Koch Engineered Solutions Opens First Factory in China: a Smart Manufacturing Operation for Decarbonization Hardware

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Koch Engineered Solutions (KES), a subsidiary of Koch Industries, one of the world’s largest privately held companies, recently opened its first wholly owned manufacturing facility in China. Located in the Changshu Economic & Technological Development Zone (CETDZ) in southeastern China, the 60,000 square meter (over 650,000 square feet) factory includes a fully automated production line and is described as “one of the most sophisticated manufacturing facilities of its kind.”

Via a portfolio of over a dozen brands, KES produces a wide gamut of equipment for decarbonization in manufacturing and power generation processes. For instance, one KES subsidiary, John Zink Hamworthy Combustion, specializes in producing its trademarked Smart Combustion platform, a system for automating the digital management of industrial equipment, especially for the purposes of emissions reduction.

At the opening ceremony for the new KES facility in Changshu, China, the president of KES, Dave Dotson, said, “This investment reflects KES’ strong confidence in the future potential of the Chinese market, which has long been identified as a crucial market for our business. The Chinese manufacturing facility is integral to supporting our global operations and creates virtuous cycles of mutual benefit with our partners within the industrial value chain.”

According to the press release about the new facility, the VP of KES Equipment Technology & Services (ET&S) Asia Pacific, David Chang, “expressed his enthusiasm for aligning KES’ solutions with the evolving trends in the Chinese market, especially in the areas of energy-efficient industries and technological innovation. He emphasized the company’s commitment to forging enduring and mutually beneficial partnerships with Chinese businesses.”

For the additive manufacturing (AM) sector, specifically, this development may shed some light on what Koch Industries’ long-game is, for the hefty investment into AM that the organization has made in recent years. To name just a couple of examples of such investment, the company — through two different investment arms — led a $160 million financing round for Desktop Metal in 2019, and led a $102 million round for AM metal powders supplier 6K, a little over year ago.

With its strongest foothold being in the petrochemicals sector, Koch’s gradual rebrand into a decarbonization solutions provider is both shrewd as well as galling. It is “galling” only because, as I noted in my post from May 2022 about Koch Investments Group’s leading 6K’s Series D round, “the Koch family is well-known for contributing large amounts to organizations that deny human responsibility for climate change. …[B]eginning in 2016, Charles and David Koch reportedly started making millions of dollars of donations into efforts to kill the electric car.”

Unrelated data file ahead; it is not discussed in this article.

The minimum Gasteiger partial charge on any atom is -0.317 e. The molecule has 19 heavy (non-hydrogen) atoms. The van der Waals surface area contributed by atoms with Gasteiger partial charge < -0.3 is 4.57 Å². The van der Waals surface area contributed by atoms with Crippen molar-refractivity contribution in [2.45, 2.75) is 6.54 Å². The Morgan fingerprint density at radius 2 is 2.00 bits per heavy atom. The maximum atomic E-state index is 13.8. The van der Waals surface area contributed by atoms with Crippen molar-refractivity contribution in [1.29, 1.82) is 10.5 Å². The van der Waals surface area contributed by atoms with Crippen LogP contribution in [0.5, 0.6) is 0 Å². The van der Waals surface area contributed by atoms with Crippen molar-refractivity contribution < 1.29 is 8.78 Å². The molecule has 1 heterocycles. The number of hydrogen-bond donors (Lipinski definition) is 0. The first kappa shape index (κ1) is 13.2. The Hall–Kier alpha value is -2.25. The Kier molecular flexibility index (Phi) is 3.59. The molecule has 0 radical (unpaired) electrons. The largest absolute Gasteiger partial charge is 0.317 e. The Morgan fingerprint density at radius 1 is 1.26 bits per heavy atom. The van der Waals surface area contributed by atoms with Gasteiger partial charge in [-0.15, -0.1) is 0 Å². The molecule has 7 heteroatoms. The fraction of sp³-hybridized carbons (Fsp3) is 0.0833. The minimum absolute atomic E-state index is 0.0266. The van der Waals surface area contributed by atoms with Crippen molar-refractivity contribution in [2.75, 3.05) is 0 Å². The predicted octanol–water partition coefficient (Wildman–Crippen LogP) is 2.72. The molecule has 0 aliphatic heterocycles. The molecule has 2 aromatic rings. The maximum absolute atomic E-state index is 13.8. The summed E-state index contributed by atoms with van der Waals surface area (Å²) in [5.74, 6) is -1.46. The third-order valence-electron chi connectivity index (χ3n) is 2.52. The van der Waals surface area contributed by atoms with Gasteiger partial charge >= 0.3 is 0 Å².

KES’ patented Twisted Tube heat exchanger

That last detail is so significant in the present context, of course, insofar as the EV market is the crux of China’s manufacturing growth. Thus, leaving aside the fact there are now vast numbers of individuals who have apparently been tricked into thinking they’re against EVs, it seems not unreasonable to wonder if all the interests pushing the anti-EV agenda were ever truly opposed to the idea of electrification. Or, was it all just a breathtakingly cynical effort to create barriers to entry for every company that wasn’t in on the ruse?

Arguing in favor of the latter interpretation is a deal reported yesterday by the Saudi state news agency: Saudi Arabia’s Ministry of Investment has signed a $5.6 billion agreement with Human Horizons Technology, a Chinese EV manufacturer. This may seem less striking than the Koch “pivot”, given that, in the past several years, Saudi Arabia’s government has shown increasing support for expanding its investments into electrification, with EVs at the forefront of that strategy. Nevertheless, it’s worth remembering that, before all the most visible opponents to taking action on climate change spontaneously, simultaneously changed their minds, their funding of disinformation campaigns on the issue did quite a lot to prevent real progress.

In that case, the lesson here is that, in fact, there is absolutely nothing genuinely left standing in the way of a renewables boom: and that probably does much to explain why, now that it is finally happening, it seems to be taking off so quickly. Companies in the AM sector with a focus on green energy should double and triple down on that business plan, even if sometimes it means collaborating with entities that you could’ve sworn were determined to stand in your way.

Images courtesy of KES

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